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Covid-19: Government lays out its “plan B” to protect NHS this winter

BMJ 2021; 374 doi: https://doi.org/10.1136/bmj.n2270 (Published 15 September 2021) Cite this as: BMJ 2021;374:n2270

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  1. Gareth Iacobucci
  1. The BMJ

Ministers will reintroduce a range of precautionary measures against covid-19 this autumn and winter if a further surge in cases threatens to overwhelm the NHS.

The government’s plan,1 published on 14 September, sets out what it calls a “plan B for England” that it will initiate if data suggest the NHS is likely to come under unsustainable pressure during the coming months.

Measures would include introducing mandatory vaccine certification in specific settings, bringing back the legal requirement to wear face coverings in some settings, and advising people to work from home if they are able to. The government said it was committed to taking “whatever action is necessary” to protect the NHS from being overwhelmed but said stricter economic and social restrictions such as lockdowns would only be considered as “a last resort.”

“The government’s plan B prioritises measures which can help control transmission of the virus while seeking to minimise economic and social impacts,” it says.

Announcing the plan in the House of Commons, England’s health secretary Sajid Javid said there was no single metric that would trigger plan B, but he said that data on hospital admissions, ratio of cases to hospital admissions, and the trajectory of new cases would all be monitored closely. “Any responsible government must prepare for all eventualities, and although these measures are not an outcome anyone wants, it’s one that we need to be ready for just in case,” Javid said.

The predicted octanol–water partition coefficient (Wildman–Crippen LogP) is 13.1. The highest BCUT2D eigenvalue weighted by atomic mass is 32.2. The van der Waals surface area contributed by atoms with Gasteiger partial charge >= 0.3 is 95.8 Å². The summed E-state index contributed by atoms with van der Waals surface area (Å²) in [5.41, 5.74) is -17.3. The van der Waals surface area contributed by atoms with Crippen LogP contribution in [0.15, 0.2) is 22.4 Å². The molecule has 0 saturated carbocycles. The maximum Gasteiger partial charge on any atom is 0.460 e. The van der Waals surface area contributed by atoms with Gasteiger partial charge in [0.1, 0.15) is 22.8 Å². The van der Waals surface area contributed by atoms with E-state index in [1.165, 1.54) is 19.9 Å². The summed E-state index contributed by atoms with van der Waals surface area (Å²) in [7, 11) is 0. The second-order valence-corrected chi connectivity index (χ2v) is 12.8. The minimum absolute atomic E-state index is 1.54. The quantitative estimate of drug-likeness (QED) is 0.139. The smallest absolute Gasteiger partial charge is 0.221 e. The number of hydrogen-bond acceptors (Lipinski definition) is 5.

Deputy chief executive of NHS Providers, Saffron Cordery, said the “pragmatic approach” was welcome given the ongoing pressure on hospitals. She said, “Trusts are grappling with record waiting lists across hospital, mental health, and community services. Bed capacity is lower because of continuing enhanced infection control measures. Staffing levels and burnout continue to be a critical concern for many trusts.

“Demand for urgent and emergency care is above pre-pandemic levels, with unprecedented pressures on ambulance services and more people severely ill requiring complex care. And that’s before the usual winter pressures kick in, which could be made even more challenging with rising levels of flu, respiratory syncytial virus, and covid-19.”

However, Chaand Nagpaul, BMA council chair, questioned whether delaying action was the right move. With 50 000 doctors short going into the winter, the evidence suggested that vaccines alone would not be sufficient to stem the rise in infections.

“The UK government introduced restrictions last October because they were rightly worried that there were more than 1000 covid patients in hospital—today we have more than 8000 covid patients in hospital and 50% more patients in intensive care,” he said.

“The UK government is advising the public to meet outdoors where possible and to wear masks in crowded indoor spaces—they clearly believe these simple measures do make a difference yet are failing to act by making these a requirement. We’ve had this kind of double speak before, which has resulted in action not being taken until it is too late. Metric tigger points should have been, and must still be, considered.

“While ministers speak of a ‘plan B’—although on what basis is unclear—they should open their eyes and realise that now is the time to act. If left too late, we could find ourselves in a position where the NHS is dangerously overwhelmed, returning to a situation where ambulances were queueing round corners and hospitals had no choice but to pause all elective care, further increasing the already enormous backlog.”

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